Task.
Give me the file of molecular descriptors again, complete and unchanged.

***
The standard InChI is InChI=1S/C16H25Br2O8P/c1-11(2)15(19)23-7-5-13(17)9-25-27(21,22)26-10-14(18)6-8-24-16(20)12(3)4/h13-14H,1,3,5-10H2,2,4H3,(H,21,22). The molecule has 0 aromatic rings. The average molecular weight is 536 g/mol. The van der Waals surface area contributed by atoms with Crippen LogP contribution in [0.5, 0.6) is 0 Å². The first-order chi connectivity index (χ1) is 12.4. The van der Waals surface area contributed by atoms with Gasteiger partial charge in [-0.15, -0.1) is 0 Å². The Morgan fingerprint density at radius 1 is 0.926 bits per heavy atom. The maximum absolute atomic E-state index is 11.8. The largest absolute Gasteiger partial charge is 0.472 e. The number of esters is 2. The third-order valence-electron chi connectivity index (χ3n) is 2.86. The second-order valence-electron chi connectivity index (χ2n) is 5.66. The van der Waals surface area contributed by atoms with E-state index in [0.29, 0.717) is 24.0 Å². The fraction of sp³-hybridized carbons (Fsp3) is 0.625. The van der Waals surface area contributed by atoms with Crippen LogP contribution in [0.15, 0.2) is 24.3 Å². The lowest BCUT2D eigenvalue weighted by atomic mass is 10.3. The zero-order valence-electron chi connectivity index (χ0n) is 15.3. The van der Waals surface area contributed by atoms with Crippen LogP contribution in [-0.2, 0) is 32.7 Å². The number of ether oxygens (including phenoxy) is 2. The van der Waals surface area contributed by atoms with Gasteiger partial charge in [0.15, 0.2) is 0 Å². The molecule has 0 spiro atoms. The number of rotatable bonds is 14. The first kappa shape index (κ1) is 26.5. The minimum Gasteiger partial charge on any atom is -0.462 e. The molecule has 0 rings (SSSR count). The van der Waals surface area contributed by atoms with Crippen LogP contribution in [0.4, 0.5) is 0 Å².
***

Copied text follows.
The standard InChI is InChI=1S/C16H25Br2O8P/c1-11(2)15(19)23-7-5-13(17)9-25-27(21,22)26-10-14(18)6-8-24-16(20)12(3)4/h13-14H,1,3,5-10H2,2,4H3,(H,21,22). The molecule has 0 aromatic rings. The average molecular weight is 536 g/mol. The van der Waals surface area contributed by atoms with Crippen LogP contribution in [0.5, 0.6) is 0 Å². The first-order chi connectivity index (χ1) is 12.4. The van der Waals surface area contributed by atoms with Gasteiger partial charge in [-0.15, -0.1) is 0 Å². The Morgan fingerprint density at radius 1 is 0.926 bits per heavy atom. The maximum absolute atomic E-state index is 11.8. The largest absolute Gasteiger partial charge is 0.472 e. The number of esters is 2. The third-order valence-electron chi connectivity index (χ3n) is 2.86. The second-order valence-electron chi connectivity index (χ2n) is 5.66. The van der Waals surface area contributed by atoms with E-state index in [0.29, 0.717) is 24.0 Å². The fraction of sp³-hybridized carbons (Fsp3) is 0.625. The van der Waals surface area contributed by atoms with Crippen LogP contribution in [0.15, 0.2) is 24.3 Å². The lowest BCUT2D eigenvalue weighted by atomic mass is 10.3. The zero-order valence-electron chi connectivity index (χ0n) is 15.3. The van der Waals surface area contributed by atoms with Crippen LogP contribution in [-0.2, 0) is 32.7 Å². The number of ether oxygens (including phenoxy) is 2. The van der Waals surface area contributed by atoms with Gasteiger partial charge in [0.15, 0.2) is 0 Å². The molecule has 0 spiro atoms. The number of rotatable bonds is 14. The first kappa shape index (κ1) is 26.5. The minimum Gasteiger partial charge on any atom is -0.462 e. The molecule has 0 rings (SSSR count). The van der Waals surface area contributed by atoms with Crippen LogP contribution in [0.4, 0.5) is 0 Å².